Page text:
The tank now finished, the men roll across the plains shooting out of slits and praising Jimmy for his ingenuity. They can now advance against the Indians without danger (or propulsion. Okay, I'll stop). But oh no! Sitting Bull finds a bunch of perfectly round, green boulders on a hill and rolls them toward the "moving fort" full of soldiers. Do the boulders smash the tank? Nope, better. "Those green boulders! They're lodestones, often found in these hills! Their magnetic power is drawing the spikes out of the logs! Our moving fort is falling apart!" Yes, kids, Buffalo Bill is right. The boulders didn't have to hit them at all. Instead, we are treated to the far more complicated "magnetic lodestone" device. And there's a bonus! Jimmy thinks, "::gulp:: Those lodestones look just like green kryptonite!" Apparently, part of Krypton beat Superman to earth in the form of giant, round, green, lodestone boulders that just happened to be at the top of the very hill where the ghost-powered moving fort was headed! What are the odds??
Deary me, things are really going downhill (heh) for our troops. When the green lodestone that looks just like kryptonite rolls past Buffalo Bill, he gets an arrow in the leg and starts weeping like a fanboy who can't find the latest hot comic at less than cover price. Weakling Bill asks Jimmy for help and despite arrows raining down them like, well, rain, everyone escapes alive (just as they have in every panel since the one where Jimmy lands and sees legs sticking out from under a wagon. Of course, we never met the owners of those legs, so those people don't matter. But Jimmy's boys do, so despite arrows in nearly every panel, no one is ever killed. Buffalo Bill is the first injury we've seen. And to be fair, the Indians never die, either. None of these people are good shots.)
Night falls and Custer fears a nighttime invasion. Future-boy is, as always, standing right next to him whenever Custer mentions a problem, and is quick to remind everyone that he's from the future. "Col. Custer, in the time era I come from, soldiers have one sure-fire method for foiling a night attack!" And now we get, what I like to call, the giving birth list (like in the movies when someone always rattles off a list like, "We need towels, a bowl of hot water, and a pair of scissors!"). "We'll need all the captured bows and arrows we can find! Then I want some old rags, lamp oil, and gun-powder!" Neato. Wonder what future-era-but-in-the-past scheme he's got up his sleeves?
From Bulluthor's POV we see the Indians mocking the soldiers. "Wugh!" proclaims one brave, "Soldiers running out of bullets! See! They shoot fire arrows at us!" Chief Bull replies, "Ha! Soldiers have poor aim! They miss us in dark!" Did Jimmy's plan fail? Flaming arrows aren't very 1960s. Surely there is more to it than that?
Oh-ho! What's this? Tiny parachutes are opening on the ends of all the arrows (no, that wouldn't have ruined the aerodynamics of the arrows at all. Stop being to practical, dear reader). Suddenly, "the battlefield becomes bright as day" and ole J.O. is once again the savior. Parachute flares show all of the Indians clearly and the battle begins anew.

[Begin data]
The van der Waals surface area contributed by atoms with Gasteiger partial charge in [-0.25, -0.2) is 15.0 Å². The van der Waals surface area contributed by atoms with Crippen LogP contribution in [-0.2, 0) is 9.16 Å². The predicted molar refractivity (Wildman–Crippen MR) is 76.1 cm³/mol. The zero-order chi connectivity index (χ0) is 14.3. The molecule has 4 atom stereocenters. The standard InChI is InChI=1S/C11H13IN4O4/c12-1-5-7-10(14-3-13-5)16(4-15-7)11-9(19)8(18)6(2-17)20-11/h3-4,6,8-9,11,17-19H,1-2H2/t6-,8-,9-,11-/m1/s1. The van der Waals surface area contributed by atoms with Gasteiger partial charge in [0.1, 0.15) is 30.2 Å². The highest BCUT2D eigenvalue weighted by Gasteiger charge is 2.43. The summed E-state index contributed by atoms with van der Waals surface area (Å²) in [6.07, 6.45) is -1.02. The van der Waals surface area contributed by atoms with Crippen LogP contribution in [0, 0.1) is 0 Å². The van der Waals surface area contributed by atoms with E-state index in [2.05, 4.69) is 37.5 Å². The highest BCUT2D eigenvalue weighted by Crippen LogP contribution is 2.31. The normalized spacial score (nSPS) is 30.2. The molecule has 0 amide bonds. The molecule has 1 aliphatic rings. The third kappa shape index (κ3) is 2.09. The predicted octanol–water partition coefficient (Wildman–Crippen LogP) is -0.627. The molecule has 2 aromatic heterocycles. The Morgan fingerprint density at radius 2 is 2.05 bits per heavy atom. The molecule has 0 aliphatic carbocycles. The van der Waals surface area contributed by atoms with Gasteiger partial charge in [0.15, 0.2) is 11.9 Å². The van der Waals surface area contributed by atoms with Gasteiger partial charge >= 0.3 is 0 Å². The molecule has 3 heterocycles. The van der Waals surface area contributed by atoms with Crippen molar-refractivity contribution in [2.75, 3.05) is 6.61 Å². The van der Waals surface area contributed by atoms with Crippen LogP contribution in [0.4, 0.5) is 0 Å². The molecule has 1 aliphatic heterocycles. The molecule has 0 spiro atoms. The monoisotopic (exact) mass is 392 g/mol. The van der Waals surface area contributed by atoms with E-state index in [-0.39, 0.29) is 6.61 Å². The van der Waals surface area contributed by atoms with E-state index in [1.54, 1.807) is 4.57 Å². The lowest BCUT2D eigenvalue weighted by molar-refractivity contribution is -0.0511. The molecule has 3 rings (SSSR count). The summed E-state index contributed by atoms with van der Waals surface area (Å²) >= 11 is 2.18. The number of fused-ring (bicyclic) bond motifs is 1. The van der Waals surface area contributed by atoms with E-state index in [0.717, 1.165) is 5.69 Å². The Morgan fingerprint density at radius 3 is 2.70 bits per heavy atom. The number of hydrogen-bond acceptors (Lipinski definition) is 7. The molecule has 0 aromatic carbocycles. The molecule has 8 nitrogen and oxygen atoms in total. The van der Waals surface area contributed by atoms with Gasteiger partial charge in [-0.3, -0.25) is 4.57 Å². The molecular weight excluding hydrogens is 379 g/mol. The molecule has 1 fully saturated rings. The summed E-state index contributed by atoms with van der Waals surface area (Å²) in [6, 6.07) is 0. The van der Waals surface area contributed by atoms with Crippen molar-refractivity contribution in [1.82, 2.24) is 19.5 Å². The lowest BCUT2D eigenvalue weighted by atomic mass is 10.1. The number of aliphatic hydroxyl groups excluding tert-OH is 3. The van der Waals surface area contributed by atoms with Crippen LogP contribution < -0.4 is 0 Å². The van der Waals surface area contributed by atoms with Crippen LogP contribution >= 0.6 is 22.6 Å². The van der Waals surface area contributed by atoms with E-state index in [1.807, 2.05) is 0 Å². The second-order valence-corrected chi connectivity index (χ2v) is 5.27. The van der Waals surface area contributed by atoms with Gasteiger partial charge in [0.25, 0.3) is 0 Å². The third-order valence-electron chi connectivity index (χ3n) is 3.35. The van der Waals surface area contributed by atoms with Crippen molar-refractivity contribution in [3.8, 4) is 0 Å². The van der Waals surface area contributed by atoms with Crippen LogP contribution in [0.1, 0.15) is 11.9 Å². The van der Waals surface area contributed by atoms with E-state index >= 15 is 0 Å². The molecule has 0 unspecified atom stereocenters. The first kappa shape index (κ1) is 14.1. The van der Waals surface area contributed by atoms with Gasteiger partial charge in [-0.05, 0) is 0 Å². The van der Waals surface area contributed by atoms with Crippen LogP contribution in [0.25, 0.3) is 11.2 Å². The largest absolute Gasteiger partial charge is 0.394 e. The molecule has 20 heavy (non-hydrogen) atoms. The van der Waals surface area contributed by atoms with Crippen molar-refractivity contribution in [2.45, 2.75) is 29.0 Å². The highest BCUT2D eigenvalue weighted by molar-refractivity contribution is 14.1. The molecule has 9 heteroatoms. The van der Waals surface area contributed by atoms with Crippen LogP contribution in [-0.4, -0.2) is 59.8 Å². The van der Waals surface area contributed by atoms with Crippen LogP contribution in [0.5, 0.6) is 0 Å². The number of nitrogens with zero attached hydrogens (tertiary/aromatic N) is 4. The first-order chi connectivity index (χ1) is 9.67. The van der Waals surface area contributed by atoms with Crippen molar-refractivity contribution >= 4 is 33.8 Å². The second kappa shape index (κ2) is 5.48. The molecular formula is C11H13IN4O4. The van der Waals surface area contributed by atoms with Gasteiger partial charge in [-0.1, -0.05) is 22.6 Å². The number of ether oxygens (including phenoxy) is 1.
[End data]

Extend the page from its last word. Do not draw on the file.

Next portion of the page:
Sitting Bull, however, doesn't sit (heh) idly by. He has them throw flaming torches into a black pool. When the pool of oil lights, it throws off thick, black smoke that masks the actions of the Indians. They attack and Buffalo SuperBill states the obvious, explaining how the smoke has obscured the flares. Good thing Jimmy needs everything explained or it could leave those 8 yr. olds with questions. Jimmy has to punctuate the explanation with a thought balloon and some exclamation points: "A smoke screen! Hmm... Sitting Bull is a master of modern warfare! He's every bit as cunning and dangerous as Lex Luthor!" (Lest we forget that no mere Indian could possibly outsmart the white guys unless he was identical to an evil genius white guy.)
Despite "Custer's gallant resistance" driving the Indians back, our boy Jimmy is captured. Oh, no! Worse yet, Lex Bull recognizes him as the guy showing Custer how to make "big war medicine". (I'm not sure how that works. It's not like Sitting Bull's stolen binoculars have an audio function and can hear Jimmy's ideas and instructions. Jimmy himself didn't appear to do any of the work – Buffalo Superman did most of the heavy lifting. Nope, I'm stumped as to how Lexbull knew that Jimmy was behind the fox-holes, tank, night flares, etc. Perhaps he's just really, really, really good at guessing).
Once in the Indian camp, Lexbull makes a big speech to his men describing exactly when they'll attack. Jimmy overhears (of course. Hey Bull, don't give away your battle plans in front of the prisoner who shows "big war medicine" on a constant basis. Most likely he has another trick up his future-boy sleeves).
But wait, what's this? The Indian guarding Jimmy looks really familiar. No, not another character from the Superman mythos, something else. Did he cry about pollution? No. Who is that guy? He doesn't look like any of Lex's other warriors. He's not wearing a Halloween costume headband and single feather like Lex. In fact, this guy is actually drawn to resemble a more realistic Native American. How spooky that this portrait is right on the money. Betcha a nickel I'll figure it out soon. Hmm... I think I need your help, dear reader: who is that guy?
And if you can't figure it out, the answer will be in tomorrow's thrilling conclusion to: JIMMY OLSEN'S LAST STAND